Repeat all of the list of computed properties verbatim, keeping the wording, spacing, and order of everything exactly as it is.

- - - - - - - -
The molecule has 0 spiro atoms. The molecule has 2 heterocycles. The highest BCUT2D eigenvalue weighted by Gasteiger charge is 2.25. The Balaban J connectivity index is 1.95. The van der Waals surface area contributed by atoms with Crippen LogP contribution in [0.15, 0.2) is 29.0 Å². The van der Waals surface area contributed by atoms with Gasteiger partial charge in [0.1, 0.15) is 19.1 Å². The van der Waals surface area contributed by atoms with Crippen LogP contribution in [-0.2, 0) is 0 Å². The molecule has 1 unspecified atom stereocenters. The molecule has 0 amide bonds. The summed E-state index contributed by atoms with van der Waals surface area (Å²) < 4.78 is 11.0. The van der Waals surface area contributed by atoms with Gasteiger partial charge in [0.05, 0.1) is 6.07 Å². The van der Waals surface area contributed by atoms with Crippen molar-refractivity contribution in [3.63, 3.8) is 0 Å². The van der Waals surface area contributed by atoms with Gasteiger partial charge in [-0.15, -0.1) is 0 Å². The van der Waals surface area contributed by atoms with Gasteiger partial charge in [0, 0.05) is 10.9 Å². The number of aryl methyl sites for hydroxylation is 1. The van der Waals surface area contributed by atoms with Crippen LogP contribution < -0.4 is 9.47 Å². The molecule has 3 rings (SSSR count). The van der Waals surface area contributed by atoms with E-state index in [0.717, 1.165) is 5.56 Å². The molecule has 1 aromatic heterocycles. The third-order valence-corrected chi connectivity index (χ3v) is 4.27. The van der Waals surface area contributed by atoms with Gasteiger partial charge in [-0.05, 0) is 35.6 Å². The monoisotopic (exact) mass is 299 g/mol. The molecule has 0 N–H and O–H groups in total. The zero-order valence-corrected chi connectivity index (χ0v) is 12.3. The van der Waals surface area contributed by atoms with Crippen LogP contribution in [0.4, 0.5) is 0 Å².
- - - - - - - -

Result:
The molecule has 0 spiro atoms. The molecule has 2 heterocycles. The highest BCUT2D eigenvalue weighted by Gasteiger charge is 2.25. The Balaban J connectivity index is 1.95. The van der Waals surface area contributed by atoms with Crippen LogP contribution in [0.15, 0.2) is 29.0 Å². The van der Waals surface area contributed by atoms with Gasteiger partial charge in [0.1, 0.15) is 19.1 Å². The van der Waals surface area contributed by atoms with Crippen LogP contribution in [-0.2, 0) is 0 Å². The molecule has 1 unspecified atom stereocenters. The molecule has 0 amide bonds. The summed E-state index contributed by atoms with van der Waals surface area (Å²) < 4.78 is 11.0. The van der Waals surface area contributed by atoms with Gasteiger partial charge in [0.05, 0.1) is 6.07 Å². The van der Waals surface area contributed by atoms with Crippen molar-refractivity contribution in [3.63, 3.8) is 0 Å². The van der Waals surface area contributed by atoms with Gasteiger partial charge in [-0.15, -0.1) is 0 Å². The van der Waals surface area contributed by atoms with Gasteiger partial charge in [0, 0.05) is 10.9 Å². The number of aryl methyl sites for hydroxylation is 1. The van der Waals surface area contributed by atoms with Crippen LogP contribution < -0.4 is 9.47 Å². The molecule has 3 rings (SSSR count). The van der Waals surface area contributed by atoms with E-state index in [0.717, 1.165) is 5.56 Å². The molecule has 1 aromatic heterocycles. The third-order valence-corrected chi connectivity index (χ3v) is 4.27. The van der Waals surface area contributed by atoms with Gasteiger partial charge in [-0.05, 0) is 35.6 Å². The monoisotopic (exact) mass is 299 g/mol. The molecule has 0 N–H and O–H groups in total. The zero-order valence-corrected chi connectivity index (χ0v) is 12.3. The van der Waals surface area contributed by atoms with Crippen LogP contribution in [0.4, 0.5) is 0 Å².